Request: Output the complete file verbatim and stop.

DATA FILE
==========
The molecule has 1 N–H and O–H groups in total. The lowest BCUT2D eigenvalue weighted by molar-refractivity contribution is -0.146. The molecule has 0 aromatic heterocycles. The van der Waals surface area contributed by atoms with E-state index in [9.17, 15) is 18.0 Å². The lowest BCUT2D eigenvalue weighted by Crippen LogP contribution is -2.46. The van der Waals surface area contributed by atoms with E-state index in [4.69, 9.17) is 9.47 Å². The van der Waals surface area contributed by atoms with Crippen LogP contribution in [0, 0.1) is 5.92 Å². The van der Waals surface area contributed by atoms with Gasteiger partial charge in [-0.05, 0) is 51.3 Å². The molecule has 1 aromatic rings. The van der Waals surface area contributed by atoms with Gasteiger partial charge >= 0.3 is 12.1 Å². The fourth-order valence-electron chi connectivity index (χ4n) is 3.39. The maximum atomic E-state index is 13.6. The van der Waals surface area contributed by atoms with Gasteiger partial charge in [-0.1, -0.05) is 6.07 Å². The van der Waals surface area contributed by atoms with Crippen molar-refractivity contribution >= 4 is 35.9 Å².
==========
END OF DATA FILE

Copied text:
The molecule has 1 N–H and O–H groups in total. The lowest BCUT2D eigenvalue weighted by molar-refractivity contribution is -0.146. The molecule has 0 aromatic heterocycles. The van der Waals surface area contributed by atoms with E-state index in [9.17, 15) is 18.0 Å². The lowest BCUT2D eigenvalue weighted by Crippen LogP contribution is -2.46. The van der Waals surface area contributed by atoms with E-state index in [4.69, 9.17) is 9.47 Å². The van der Waals surface area contributed by atoms with Crippen LogP contribution in [0, 0.1) is 5.92 Å². The van der Waals surface area contributed by atoms with Gasteiger partial charge in [-0.05, 0) is 51.3 Å². The molecule has 1 aromatic rings. The van der Waals surface area contributed by atoms with Gasteiger partial charge >= 0.3 is 12.1 Å². The fourth-order valence-electron chi connectivity index (χ4n) is 3.39. The maximum atomic E-state index is 13.6. The van der Waals surface area contributed by atoms with Gasteiger partial charge in [-0.1, -0.05) is 6.07 Å². The van der Waals surface area contributed by atoms with Crippen molar-refractivity contribution >= 4 is 35.9 Å².